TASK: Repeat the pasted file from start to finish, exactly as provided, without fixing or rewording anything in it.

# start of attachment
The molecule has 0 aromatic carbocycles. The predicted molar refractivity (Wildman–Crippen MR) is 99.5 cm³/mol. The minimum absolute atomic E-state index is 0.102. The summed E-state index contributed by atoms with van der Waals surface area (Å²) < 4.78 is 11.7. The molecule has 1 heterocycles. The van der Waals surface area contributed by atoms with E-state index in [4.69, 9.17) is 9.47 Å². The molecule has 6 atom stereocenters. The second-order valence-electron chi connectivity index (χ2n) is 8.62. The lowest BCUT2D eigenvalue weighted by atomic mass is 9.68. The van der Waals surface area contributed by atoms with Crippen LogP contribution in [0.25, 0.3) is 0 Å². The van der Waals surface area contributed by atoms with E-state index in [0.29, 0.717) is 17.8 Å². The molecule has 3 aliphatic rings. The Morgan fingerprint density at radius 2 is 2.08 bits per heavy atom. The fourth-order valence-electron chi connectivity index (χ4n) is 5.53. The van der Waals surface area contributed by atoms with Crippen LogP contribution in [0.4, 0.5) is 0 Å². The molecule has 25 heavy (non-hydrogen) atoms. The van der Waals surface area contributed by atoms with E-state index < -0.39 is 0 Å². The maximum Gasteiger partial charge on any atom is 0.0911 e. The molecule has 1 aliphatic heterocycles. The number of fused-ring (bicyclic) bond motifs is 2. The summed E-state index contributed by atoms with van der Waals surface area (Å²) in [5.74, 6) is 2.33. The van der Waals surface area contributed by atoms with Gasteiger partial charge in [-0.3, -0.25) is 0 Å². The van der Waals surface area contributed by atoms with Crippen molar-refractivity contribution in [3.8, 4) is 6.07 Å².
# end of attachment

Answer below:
The molecule has 0 aromatic carbocycles. The predicted molar refractivity (Wildman–Crippen MR) is 99.5 cm³/mol. The minimum absolute atomic E-state index is 0.102. The summed E-state index contributed by atoms with van der Waals surface area (Å²) < 4.78 is 11.7. The molecule has 1 heterocycles. The van der Waals surface area contributed by atoms with E-state index in [4.69, 9.17) is 9.47 Å². The molecule has 6 atom stereocenters. The second-order valence-electron chi connectivity index (χ2n) is 8.62. The lowest BCUT2D eigenvalue weighted by atomic mass is 9.68. The van der Waals surface area contributed by atoms with Crippen LogP contribution in [0.25, 0.3) is 0 Å². The van der Waals surface area contributed by atoms with E-state index in [0.29, 0.717) is 17.8 Å². The molecule has 3 aliphatic rings. The Morgan fingerprint density at radius 2 is 2.08 bits per heavy atom. The fourth-order valence-electron chi connectivity index (χ4n) is 5.53. The van der Waals surface area contributed by atoms with Crippen LogP contribution in [0.4, 0.5) is 0 Å². The molecule has 25 heavy (non-hydrogen) atoms. The van der Waals surface area contributed by atoms with E-state index < -0.39 is 0 Å². The maximum Gasteiger partial charge on any atom is 0.0911 e. The molecule has 1 aliphatic heterocycles. The number of fused-ring (bicyclic) bond motifs is 2. The summed E-state index contributed by atoms with van der Waals surface area (Å²) in [5.74, 6) is 2.33. The van der Waals surface area contributed by atoms with Gasteiger partial charge in [-0.3, -0.25) is 0 Å². The van der Waals surface area contributed by atoms with Crippen molar-refractivity contribution in [3.8, 4) is 6.07 Å².